Did you have conflicting ideas/research? I would be very interested if you do. (This is not a challenge, but a plea for help. :) ) If you are just checking how much of this is hearsay/opinion, versus real research, I can try to find the articles I was looking at.

Phil M.
September 26th, 2002, 03:47 PM
With all the flip turns we do when swimming, simulating crunches, there is no reason any of us should have poochy stomachs. When you throw in "swimming with the core" that gives us even more stomach muscle stimulation. I guess it all boils down to weight and where our bodies choose to store it!

About drinking water when swimming. I have tried this and found that it tastes bad. Unless it is significantly colder than the pool it seems that I'm just drinking pool water. I'd rather put up with confused hunger signals!

effi
September 26th, 2002, 04:42 PM
Thirst signal misinterpreted as hunger? The thirst signal is pretty strong. I wonder if some people might choose to ignore the thirst signal, and choose to eat, since it is more interesting. Sometimes hydrating seems a chore, and we get easily distracted from it. I doubt very many people seriously have difficulty interpreting the thirst signal, though.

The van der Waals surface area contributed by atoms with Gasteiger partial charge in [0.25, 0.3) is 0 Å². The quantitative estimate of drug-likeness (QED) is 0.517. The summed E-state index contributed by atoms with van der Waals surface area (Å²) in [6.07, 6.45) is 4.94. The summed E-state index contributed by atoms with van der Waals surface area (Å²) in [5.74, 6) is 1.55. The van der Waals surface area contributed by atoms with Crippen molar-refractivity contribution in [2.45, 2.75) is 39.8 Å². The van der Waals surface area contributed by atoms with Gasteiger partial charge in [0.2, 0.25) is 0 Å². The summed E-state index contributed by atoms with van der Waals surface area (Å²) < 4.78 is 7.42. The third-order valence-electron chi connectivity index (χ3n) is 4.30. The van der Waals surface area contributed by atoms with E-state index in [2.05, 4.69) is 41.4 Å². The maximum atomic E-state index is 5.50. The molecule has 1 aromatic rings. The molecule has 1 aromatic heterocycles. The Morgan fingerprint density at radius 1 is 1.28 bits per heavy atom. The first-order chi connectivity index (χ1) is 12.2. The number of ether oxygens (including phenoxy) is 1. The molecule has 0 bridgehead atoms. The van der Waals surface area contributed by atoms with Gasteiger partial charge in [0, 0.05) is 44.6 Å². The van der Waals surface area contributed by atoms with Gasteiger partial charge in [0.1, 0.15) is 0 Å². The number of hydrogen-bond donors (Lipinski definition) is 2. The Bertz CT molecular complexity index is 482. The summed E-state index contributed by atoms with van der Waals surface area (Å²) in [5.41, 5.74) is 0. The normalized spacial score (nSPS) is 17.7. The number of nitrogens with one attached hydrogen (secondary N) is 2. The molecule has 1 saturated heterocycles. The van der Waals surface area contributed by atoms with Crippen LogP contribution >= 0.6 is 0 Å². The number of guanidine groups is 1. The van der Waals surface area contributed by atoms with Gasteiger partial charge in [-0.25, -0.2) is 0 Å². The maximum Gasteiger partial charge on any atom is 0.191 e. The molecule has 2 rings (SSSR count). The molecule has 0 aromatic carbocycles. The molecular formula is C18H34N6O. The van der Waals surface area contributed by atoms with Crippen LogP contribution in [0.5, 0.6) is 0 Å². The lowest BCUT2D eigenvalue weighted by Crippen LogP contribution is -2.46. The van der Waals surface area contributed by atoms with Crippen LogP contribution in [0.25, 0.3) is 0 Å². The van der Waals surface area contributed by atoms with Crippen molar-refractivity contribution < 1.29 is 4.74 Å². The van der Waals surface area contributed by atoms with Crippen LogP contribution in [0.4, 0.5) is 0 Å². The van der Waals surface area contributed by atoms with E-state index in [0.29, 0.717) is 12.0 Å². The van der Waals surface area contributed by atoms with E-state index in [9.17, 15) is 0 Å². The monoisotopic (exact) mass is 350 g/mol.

Anyway, it would be nice to see fitness as the focus, rather than fat issues. Swimmers have so many strengths and qualities, and bouancy and insulation number among them.

Katherine
September 26th, 2002, 05:28 PM
I'm quite proud of myself! After all the years of having a membership to the sportsplex I swim at, I never stepped foot into the fitness center/weight room until today. Btw, I'm not a competition swimmer.

Told the trainer I was interested in abdominal exercises and ended up getting fully orientated on all of the machines. Worked up a huge sweat and surprisingly really liked lifting weights. Think I'll mix things up a bit, every other day lift weights for a 1/2 hour before swimming.

Phil, this has to be less expensive than liposuction!

pbsaurus
September 27th, 2002, 01:51 PM
Much cheaper since the health club membership is already a sunk cost. Good luck to you.

Bert Petersen
September 29th, 2002, 08:14 PM
Note to Phil: I understand the logic to your statement, but follow this.......
On Sept. 1st, I began the long grind into the end of the age-group; you know, getting in the best shape you can for the Jan. 1st age-up. What I have been doing is a daily series of minor calisthenics, starting easy and adding 3 reps each week I do crunches, sitting cycles, twists, bends and use my Ab-Slide machine.
I have made no change whatsoever to my diet, in fact I may be eating more because I was afraid of losing muscle along with fat.
Honest to Ted Williams, my mid-section is noticeably smaller, even to be noticed by team-mates !
What's the deal ? Am I just tightening up those muscles? It surely seems more than that. What would be your explanation ?
Bert Petersen ~~~^o^~~~

Phil Arcuni
September 30th, 2002, 02:40 AM